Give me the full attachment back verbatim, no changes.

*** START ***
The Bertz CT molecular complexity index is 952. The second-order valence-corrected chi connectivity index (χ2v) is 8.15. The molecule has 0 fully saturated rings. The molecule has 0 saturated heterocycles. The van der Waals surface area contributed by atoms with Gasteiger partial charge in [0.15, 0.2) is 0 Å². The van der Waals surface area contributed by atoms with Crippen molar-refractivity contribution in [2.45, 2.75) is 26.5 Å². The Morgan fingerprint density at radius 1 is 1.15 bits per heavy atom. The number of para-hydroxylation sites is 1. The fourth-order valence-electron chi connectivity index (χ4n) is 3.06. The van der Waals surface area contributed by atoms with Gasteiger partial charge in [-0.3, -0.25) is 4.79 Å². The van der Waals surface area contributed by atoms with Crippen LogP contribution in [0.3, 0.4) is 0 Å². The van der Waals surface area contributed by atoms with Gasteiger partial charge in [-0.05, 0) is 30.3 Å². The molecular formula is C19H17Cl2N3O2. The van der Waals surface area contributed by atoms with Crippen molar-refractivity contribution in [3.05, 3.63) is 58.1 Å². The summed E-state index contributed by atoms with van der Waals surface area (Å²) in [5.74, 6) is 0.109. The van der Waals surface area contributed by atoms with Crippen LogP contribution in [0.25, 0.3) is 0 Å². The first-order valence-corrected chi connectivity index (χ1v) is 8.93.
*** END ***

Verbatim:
The Bertz CT molecular complexity index is 952. The second-order valence-corrected chi connectivity index (χ2v) is 8.15. The molecule has 0 fully saturated rings. The molecule has 0 saturated heterocycles. The van der Waals surface area contributed by atoms with Gasteiger partial charge in [0.15, 0.2) is 0 Å². The van der Waals surface area contributed by atoms with Crippen molar-refractivity contribution in [2.45, 2.75) is 26.5 Å². The Morgan fingerprint density at radius 1 is 1.15 bits per heavy atom. The number of para-hydroxylation sites is 1. The fourth-order valence-electron chi connectivity index (χ4n) is 3.06. The van der Waals surface area contributed by atoms with Gasteiger partial charge in [-0.3, -0.25) is 4.79 Å². The van der Waals surface area contributed by atoms with Crippen LogP contribution in [0.3, 0.4) is 0 Å². The van der Waals surface area contributed by atoms with Gasteiger partial charge in [-0.05, 0) is 30.3 Å². The molecular formula is C19H17Cl2N3O2. The van der Waals surface area contributed by atoms with Crippen molar-refractivity contribution in [3.05, 3.63) is 58.1 Å². The summed E-state index contributed by atoms with van der Waals surface area (Å²) in [5.74, 6) is 0.109. The van der Waals surface area contributed by atoms with Crippen LogP contribution in [0.25, 0.3) is 0 Å². The first-order valence-corrected chi connectivity index (χ1v) is 8.93.